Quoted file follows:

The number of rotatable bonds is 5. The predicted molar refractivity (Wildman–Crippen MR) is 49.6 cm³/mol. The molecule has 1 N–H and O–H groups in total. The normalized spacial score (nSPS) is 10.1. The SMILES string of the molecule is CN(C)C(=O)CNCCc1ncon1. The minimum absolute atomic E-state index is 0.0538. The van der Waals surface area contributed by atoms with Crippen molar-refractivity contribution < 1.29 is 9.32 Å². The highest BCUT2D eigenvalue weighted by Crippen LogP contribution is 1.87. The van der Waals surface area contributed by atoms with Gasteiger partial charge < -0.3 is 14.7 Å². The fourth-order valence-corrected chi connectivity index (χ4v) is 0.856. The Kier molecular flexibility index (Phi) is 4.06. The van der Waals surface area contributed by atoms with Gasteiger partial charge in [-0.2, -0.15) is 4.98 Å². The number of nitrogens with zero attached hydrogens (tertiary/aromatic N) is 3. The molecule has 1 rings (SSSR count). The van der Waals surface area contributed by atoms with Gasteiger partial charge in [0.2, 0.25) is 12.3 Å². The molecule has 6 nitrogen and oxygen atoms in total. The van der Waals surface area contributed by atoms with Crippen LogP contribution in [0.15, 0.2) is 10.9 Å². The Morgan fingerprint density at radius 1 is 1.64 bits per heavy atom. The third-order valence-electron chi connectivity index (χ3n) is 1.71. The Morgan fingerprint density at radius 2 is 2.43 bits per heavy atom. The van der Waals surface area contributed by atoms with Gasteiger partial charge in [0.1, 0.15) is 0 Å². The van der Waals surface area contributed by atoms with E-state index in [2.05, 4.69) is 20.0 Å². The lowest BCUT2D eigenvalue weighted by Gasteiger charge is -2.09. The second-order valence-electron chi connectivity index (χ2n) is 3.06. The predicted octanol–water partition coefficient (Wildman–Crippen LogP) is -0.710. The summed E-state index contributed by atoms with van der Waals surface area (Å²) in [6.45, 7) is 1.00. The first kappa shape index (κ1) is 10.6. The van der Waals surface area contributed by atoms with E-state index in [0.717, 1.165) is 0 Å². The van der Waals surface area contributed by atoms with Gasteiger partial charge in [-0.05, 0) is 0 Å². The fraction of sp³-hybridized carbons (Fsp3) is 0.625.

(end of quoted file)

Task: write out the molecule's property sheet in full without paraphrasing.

The number of rotatable bonds is 5. The predicted molar refractivity (Wildman–Crippen MR) is 49.6 cm³/mol. The molecule has 1 N–H and O–H groups in total. The normalized spacial score (nSPS) is 10.1. The SMILES string of the molecule is CN(C)C(=O)CNCCc1ncon1. The minimum absolute atomic E-state index is 0.0538. The van der Waals surface area contributed by atoms with Crippen molar-refractivity contribution < 1.29 is 9.32 Å². The highest BCUT2D eigenvalue weighted by Crippen LogP contribution is 1.87. The van der Waals surface area contributed by atoms with Gasteiger partial charge < -0.3 is 14.7 Å². The fourth-order valence-corrected chi connectivity index (χ4v) is 0.856. The Kier molecular flexibility index (Phi) is 4.06. The van der Waals surface area contributed by atoms with Gasteiger partial charge in [-0.2, -0.15) is 4.98 Å². The number of nitrogens with zero attached hydrogens (tertiary/aromatic N) is 3. The molecule has 1 rings (SSSR count). The van der Waals surface area contributed by atoms with Gasteiger partial charge in [0.2, 0.25) is 12.3 Å². The molecule has 6 nitrogen and oxygen atoms in total. The van der Waals surface area contributed by atoms with Crippen LogP contribution in [0.15, 0.2) is 10.9 Å². The Morgan fingerprint density at radius 1 is 1.64 bits per heavy atom. The third-order valence-electron chi connectivity index (χ3n) is 1.71. The Morgan fingerprint density at radius 2 is 2.43 bits per heavy atom. The van der Waals surface area contributed by atoms with Gasteiger partial charge in [0.1, 0.15) is 0 Å². The van der Waals surface area contributed by atoms with E-state index in [2.05, 4.69) is 20.0 Å². The lowest BCUT2D eigenvalue weighted by Gasteiger charge is -2.09. The second-order valence-electron chi connectivity index (χ2n) is 3.06. The predicted octanol–water partition coefficient (Wildman–Crippen LogP) is -0.710. The summed E-state index contributed by atoms with van der Waals surface area (Å²) in [6.45, 7) is 1.00. The first kappa shape index (κ1) is 10.6. The van der Waals surface area contributed by atoms with E-state index in [0.717, 1.165) is 0 Å². The van der Waals surface area contributed by atoms with Gasteiger partial charge in [-0.05, 0) is 0 Å². The fraction of sp³-hybridized carbons (Fsp3) is 0.625.